* Mad-skills-talented members from beginners to the published.
* Enough threads to more than satisfy writers of all walks, tastes and genres (including an Erotica thread which is age restricted and viewable by members only, and a *Secret Bonus Track* thread which is another members only thread similar to a Workshop--meaning first rights are protected in both Erotica and Bonus threads).
* A monthly members only newsletter.
* Seasonal Featured Work---the crème de la crème as chosen by the members in the categories of Poetry, Fiction, and Erotica).
* Lyrics and Music
* Debate
* Chat Forum
And much more.

So if you're a writer, artist, musician or avid reader, check out Literary Mary.


Friday, June 01, 2007

What's in a Name?

Summer is finally here, and because of it, I decided to invade the produce section and corner the market on all things fruit. I’m a huge fruit fan. In fact, I could easily become a very bad fruitarian, were it not for my love of poached eggs and veggies (mainly spinach) and if I only had a decent memory. But I don’t. You see, one needs a decent memory to remember to take vitamins and supplements to replace those missing from such a radical dietary change. Since I don’t happen to possess one, I’d likely die of malnutrition or some related issue. (Perhaps I should have invaded the fish a la brain food section instead.)

You know, trying something new is a lot like trying a new author or genre (and yes, my thoughts always go back to writing). At least, it is for me. Either I love it or I put it down—there seems no middle ground. But anyway, back to the fruit... thing.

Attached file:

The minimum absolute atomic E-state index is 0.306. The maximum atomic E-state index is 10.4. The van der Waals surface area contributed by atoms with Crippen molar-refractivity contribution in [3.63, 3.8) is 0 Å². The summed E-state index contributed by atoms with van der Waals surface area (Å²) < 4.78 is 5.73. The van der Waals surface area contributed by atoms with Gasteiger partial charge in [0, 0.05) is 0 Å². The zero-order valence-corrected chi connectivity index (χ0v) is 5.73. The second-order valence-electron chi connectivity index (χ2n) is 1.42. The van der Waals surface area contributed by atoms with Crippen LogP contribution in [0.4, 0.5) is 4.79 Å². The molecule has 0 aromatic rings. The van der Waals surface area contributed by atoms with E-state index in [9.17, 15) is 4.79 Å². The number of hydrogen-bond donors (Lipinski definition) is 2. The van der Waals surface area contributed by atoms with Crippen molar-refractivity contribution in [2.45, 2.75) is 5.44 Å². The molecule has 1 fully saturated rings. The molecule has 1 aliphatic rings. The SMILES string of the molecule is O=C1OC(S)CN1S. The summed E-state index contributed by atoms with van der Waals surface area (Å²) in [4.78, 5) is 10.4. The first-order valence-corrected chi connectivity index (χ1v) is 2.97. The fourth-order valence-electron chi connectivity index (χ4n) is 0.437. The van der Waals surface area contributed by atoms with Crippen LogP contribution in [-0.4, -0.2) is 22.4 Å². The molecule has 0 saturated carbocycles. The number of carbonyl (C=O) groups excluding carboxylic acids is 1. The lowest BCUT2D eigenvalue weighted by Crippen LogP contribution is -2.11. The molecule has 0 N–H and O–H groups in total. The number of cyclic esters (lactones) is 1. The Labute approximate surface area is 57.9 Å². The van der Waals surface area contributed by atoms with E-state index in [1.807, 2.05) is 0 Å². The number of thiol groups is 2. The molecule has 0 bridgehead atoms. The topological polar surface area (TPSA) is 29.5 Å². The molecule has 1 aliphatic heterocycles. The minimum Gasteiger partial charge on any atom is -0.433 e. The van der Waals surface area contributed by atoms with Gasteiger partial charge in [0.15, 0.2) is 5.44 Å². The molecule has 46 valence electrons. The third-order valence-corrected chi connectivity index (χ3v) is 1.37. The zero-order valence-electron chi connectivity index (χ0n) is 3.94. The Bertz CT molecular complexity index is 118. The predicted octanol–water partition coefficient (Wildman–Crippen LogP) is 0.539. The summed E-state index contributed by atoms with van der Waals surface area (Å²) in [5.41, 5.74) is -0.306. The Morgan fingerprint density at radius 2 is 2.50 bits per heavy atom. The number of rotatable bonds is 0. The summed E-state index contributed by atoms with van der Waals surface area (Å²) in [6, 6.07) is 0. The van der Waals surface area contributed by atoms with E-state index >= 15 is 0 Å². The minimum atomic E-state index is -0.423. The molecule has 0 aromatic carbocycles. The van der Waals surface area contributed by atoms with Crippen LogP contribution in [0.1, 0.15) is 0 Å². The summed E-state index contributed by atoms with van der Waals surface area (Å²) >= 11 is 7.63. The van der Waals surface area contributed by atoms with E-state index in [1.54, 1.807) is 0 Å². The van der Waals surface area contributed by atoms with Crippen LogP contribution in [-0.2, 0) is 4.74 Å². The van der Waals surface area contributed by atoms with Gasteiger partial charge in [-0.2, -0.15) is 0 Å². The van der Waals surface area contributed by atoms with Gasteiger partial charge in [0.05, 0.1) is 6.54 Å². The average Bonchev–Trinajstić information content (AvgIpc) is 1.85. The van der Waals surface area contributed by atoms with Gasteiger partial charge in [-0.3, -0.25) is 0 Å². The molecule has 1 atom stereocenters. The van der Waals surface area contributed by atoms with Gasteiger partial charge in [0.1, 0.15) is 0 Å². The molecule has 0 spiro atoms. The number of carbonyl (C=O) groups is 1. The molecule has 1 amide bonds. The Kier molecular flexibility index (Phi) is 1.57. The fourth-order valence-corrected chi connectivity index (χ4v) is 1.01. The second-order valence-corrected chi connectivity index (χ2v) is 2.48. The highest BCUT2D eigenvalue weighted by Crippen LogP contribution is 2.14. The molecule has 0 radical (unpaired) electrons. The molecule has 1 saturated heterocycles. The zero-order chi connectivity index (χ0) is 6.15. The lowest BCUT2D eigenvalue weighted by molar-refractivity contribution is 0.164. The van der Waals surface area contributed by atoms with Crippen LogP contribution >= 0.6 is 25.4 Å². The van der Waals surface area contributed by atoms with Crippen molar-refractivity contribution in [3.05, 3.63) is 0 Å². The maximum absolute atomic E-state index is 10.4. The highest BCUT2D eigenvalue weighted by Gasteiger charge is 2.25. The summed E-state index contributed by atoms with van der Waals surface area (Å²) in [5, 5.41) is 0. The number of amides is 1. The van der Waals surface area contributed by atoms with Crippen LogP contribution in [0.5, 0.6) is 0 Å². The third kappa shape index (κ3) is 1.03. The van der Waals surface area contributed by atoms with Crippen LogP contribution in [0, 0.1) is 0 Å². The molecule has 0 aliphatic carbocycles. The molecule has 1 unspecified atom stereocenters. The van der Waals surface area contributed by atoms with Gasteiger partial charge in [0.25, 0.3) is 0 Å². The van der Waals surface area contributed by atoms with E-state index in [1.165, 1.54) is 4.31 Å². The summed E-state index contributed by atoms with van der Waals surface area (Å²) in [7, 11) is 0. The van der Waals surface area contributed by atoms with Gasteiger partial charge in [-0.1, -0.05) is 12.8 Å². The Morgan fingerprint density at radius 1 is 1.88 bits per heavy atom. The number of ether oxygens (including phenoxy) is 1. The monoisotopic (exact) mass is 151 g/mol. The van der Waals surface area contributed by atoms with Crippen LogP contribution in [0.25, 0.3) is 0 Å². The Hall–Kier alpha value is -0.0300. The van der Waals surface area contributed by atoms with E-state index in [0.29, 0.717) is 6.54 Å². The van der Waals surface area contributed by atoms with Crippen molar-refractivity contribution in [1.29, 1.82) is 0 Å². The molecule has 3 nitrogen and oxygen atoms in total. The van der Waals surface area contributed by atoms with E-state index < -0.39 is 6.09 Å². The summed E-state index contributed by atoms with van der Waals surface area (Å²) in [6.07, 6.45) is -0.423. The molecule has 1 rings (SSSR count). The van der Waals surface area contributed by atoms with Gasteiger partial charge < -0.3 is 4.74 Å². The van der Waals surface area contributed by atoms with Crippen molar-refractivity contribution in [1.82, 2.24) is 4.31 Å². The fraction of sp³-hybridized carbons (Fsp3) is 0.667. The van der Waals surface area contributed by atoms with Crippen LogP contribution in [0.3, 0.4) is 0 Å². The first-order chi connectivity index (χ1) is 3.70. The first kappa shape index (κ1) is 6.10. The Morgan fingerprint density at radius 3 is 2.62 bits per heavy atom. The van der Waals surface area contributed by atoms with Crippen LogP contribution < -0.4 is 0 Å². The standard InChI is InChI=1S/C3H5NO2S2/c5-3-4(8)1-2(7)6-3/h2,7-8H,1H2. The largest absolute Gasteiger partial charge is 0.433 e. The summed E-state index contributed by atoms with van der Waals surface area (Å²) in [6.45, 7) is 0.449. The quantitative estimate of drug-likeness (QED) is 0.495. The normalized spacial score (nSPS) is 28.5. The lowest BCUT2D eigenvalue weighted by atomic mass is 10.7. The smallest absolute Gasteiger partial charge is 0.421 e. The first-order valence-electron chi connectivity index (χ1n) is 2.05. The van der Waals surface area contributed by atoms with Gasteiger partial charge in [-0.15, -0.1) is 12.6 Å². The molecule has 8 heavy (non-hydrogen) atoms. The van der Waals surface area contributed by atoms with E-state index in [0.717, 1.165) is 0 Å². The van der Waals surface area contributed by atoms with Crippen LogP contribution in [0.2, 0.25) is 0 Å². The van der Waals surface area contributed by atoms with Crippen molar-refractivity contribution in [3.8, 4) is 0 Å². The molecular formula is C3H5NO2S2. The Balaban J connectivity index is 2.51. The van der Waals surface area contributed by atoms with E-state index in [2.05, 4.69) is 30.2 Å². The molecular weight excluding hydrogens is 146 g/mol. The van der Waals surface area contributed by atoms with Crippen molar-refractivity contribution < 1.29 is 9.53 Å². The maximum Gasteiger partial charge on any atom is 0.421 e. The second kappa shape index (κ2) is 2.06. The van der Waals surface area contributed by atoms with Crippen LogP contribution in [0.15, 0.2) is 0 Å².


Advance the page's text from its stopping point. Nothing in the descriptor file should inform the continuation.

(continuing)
Funny that adults will try almost anything, but kids won’t eat anything that doesn’t look right, or rather, doesn’t look right after it’s cooked. Take broccoli. Or spinach. Or turnips. Or, horror of horrors, Brussels Sprouts. Heck, take me and mushrooms for instance. I still remember the sight of my first cooked mushroom. Pan-fried slugs, I thought. No way am I eating that, I thought. Mom’s finally flipped out. After mom served it numerous times, always with the threat that I’d “never leave the table” until I try it (and after an hour each time of making gag noises and facial expressions that would make Calvin of Calvin and Hobbes proud—ones that made my mom beg me to go outside), I finally tried one—just one. See, a kid has to build up to these things as dramatically and as vocally as possible, and that means letting your audience (the same one who’d inadvertently turned herself into a captive audience via my captivity; after all, someone had to actually watch me eat the mushroom you know) wait. Let the suspense mount. Let the battle of wills play out. David and Goliath, good and evil, unknown veggie and kid. The mushroom was excellent by the way. A little cold though.